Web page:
One usually attends a Gilbert & Sullivan operetta with a mild case of dread, hoping that at the very least it will be moderately well sung and not too reverentially stuffy in its staging.
Gallery Players recent production of The Gondoliers, however, was one of those revelatory experiences that jolt one's expectations and perceptions with a delightfully shocking sense of discovery, much as Wilford Leach's inventive re-examination of The Pirates of Penzance did 20 years ago.
Make no mistake about it, Pamela Seiderman's superb production stayed firmly in period and took no untoward liberties with the familiar old warhorse. What made it all work so beautifully was the sly sense of fun, the refreshing sense of wonder, and the heady sensuality that infused the entire evening. Seiderman, with her gifted cast and crew, approached the work as if it were newly written and consequently provided a production that gave the impression of a newly minted musical of unusually high quality. Gilbert's gently stinging satire, complete with interpolated topical political references, remained ever-fresh, while Sullivan's enchanting score was sung with ravishing vocal clarity and impeccable musicianship.
Micah Freedman and John Congdon, perfectly paired with Laura Kay Swanson and Kathleen Clancy, made for earthily appealing Gondoliers and their mates; Barry Ford was a lovably lisping Duke of Pla(tha)-Toro, Gail Shaefer (lips permanently pursed) was a dizzy delight as his Duchess, and Donald Purdy was a scene-stealing scream as the Grand Inquisitor. Leah Horowitz made a stunning Casilda, her voice, poise, and comic timing an exultant example of musical comedy perfection, and she was matched every step of the way by the charmingly hapless Luiz of Jonathan Talmadge. These two, along with Freedman, Congdon, Swanson, and Clancy, generated a true sense of sexual heat and frustration that was as alluringly provocative as it was breathlessly funny.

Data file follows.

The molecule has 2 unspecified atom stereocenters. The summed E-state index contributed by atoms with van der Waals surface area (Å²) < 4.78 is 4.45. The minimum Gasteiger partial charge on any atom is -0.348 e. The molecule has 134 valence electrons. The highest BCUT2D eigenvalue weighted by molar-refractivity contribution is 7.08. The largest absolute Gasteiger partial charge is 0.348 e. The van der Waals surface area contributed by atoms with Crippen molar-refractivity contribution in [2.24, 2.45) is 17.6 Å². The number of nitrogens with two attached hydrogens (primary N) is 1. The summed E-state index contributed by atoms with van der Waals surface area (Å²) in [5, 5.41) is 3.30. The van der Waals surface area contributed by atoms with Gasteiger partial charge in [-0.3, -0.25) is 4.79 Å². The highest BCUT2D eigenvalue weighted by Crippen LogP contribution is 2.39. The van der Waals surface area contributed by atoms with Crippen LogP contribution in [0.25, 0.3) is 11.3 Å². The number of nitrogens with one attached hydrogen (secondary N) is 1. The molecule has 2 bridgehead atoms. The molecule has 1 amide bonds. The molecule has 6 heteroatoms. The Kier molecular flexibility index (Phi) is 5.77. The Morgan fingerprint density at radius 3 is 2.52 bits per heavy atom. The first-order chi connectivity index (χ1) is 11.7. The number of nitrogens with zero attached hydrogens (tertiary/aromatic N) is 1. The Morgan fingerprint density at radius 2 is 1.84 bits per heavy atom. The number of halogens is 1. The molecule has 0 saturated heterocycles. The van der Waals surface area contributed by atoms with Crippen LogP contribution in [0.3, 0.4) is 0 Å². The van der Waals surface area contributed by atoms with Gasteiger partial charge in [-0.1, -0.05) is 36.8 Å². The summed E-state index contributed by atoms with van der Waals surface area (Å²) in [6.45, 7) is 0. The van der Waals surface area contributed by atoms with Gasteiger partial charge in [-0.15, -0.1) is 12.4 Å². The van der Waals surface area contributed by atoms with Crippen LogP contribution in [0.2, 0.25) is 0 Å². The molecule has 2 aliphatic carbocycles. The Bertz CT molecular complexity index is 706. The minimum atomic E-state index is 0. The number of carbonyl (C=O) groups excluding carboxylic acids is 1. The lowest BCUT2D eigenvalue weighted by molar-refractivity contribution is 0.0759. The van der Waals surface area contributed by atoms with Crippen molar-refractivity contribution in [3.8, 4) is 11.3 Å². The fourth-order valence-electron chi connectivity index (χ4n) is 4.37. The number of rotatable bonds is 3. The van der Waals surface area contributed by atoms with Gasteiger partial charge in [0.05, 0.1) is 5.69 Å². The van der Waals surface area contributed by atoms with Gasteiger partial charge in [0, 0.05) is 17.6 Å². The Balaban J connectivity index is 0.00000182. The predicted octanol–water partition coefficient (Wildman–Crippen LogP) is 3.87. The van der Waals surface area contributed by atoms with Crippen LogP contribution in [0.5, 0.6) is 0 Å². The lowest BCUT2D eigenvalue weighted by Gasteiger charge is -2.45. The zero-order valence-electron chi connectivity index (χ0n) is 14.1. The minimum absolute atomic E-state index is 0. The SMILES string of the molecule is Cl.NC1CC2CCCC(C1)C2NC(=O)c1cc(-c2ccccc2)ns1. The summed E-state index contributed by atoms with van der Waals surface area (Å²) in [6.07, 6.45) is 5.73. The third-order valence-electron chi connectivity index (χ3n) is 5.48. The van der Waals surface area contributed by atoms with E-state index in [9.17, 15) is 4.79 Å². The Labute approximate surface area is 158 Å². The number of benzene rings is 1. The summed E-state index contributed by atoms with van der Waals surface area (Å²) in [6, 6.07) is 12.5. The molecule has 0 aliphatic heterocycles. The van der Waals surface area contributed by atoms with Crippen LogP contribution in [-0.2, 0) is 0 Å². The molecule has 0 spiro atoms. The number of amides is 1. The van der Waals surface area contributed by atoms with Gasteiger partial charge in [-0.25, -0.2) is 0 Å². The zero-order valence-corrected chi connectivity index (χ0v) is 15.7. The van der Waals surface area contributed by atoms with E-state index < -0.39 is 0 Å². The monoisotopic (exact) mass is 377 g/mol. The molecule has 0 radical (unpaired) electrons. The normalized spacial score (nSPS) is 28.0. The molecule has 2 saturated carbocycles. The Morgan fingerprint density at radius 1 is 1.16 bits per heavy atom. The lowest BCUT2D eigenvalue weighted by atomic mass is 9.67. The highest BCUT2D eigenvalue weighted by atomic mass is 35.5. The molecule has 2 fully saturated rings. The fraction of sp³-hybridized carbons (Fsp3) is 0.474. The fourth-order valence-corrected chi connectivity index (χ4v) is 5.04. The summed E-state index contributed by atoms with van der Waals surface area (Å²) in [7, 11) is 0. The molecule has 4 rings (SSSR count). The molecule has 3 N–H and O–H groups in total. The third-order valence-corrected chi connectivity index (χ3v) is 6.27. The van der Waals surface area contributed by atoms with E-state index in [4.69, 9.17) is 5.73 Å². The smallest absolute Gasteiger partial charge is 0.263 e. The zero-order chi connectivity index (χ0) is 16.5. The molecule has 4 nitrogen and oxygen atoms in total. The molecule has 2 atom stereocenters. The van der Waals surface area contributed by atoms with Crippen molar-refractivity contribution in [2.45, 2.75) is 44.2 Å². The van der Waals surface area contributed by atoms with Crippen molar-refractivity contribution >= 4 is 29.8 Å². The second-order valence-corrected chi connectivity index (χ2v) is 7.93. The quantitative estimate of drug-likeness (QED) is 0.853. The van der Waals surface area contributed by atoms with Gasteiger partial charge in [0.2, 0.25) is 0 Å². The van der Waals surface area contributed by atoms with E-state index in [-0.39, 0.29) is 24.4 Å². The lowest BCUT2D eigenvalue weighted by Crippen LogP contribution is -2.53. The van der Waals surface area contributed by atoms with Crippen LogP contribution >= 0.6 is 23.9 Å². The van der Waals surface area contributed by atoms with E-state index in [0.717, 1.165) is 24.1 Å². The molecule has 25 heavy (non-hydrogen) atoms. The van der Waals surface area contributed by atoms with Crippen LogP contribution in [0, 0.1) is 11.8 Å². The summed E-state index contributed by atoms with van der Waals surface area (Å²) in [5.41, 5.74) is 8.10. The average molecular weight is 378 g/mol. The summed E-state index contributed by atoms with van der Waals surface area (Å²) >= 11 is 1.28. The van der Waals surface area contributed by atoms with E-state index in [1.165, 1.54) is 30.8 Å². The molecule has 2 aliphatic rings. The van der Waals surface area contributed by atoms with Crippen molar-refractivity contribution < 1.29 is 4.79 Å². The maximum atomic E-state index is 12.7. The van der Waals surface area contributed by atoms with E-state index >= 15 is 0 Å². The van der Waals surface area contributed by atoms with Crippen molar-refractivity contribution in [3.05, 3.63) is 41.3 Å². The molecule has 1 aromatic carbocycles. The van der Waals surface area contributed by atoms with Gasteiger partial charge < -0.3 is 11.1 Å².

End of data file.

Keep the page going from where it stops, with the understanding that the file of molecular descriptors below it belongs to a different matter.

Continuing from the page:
Matt Allar's simple, impressionistic sets, Peter D. Leonard's colorful lighting and Sara Jean Tosetti's rich period costumes were a feast for the eyes; Peter Yarin's astute musical direction made the production a feast for the ears as well. And if Kevin Wallace's choreography wasn't flashily inventive, it worked well enough to showcase those who could move, and more importantly, to disguise the weaknesses of those who couldn't.
Gallery Players, whose long history of quality work qualified them for a special OOBR Award for Lifetime Achievement last season, continue to amaze. This glittering production of The Gondoliers was yet another win for the troupe - crisp, fresh, and funny - and absolutely, to paraphrase from another G&S operetta, the very model of a modern major musical.
(Also featuring Nathan Andersen, Jeffrey Beaudoin, Kristen Beil, Alan Berman, Amy Ehnstrom, Michael Ross Favazzo, Kristen Anne Ferraro, Anthony Grinnage, Gary Hess, Staci Anne Jacobs, Jennifer Leedom, Nalina Mann, Michael Morisi, Allison Scott, Kelly Vivian.)
Writing: (Book, Music, Lyrics) 2
Musical Direction: 2
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Copyright 2001 Doug DeVita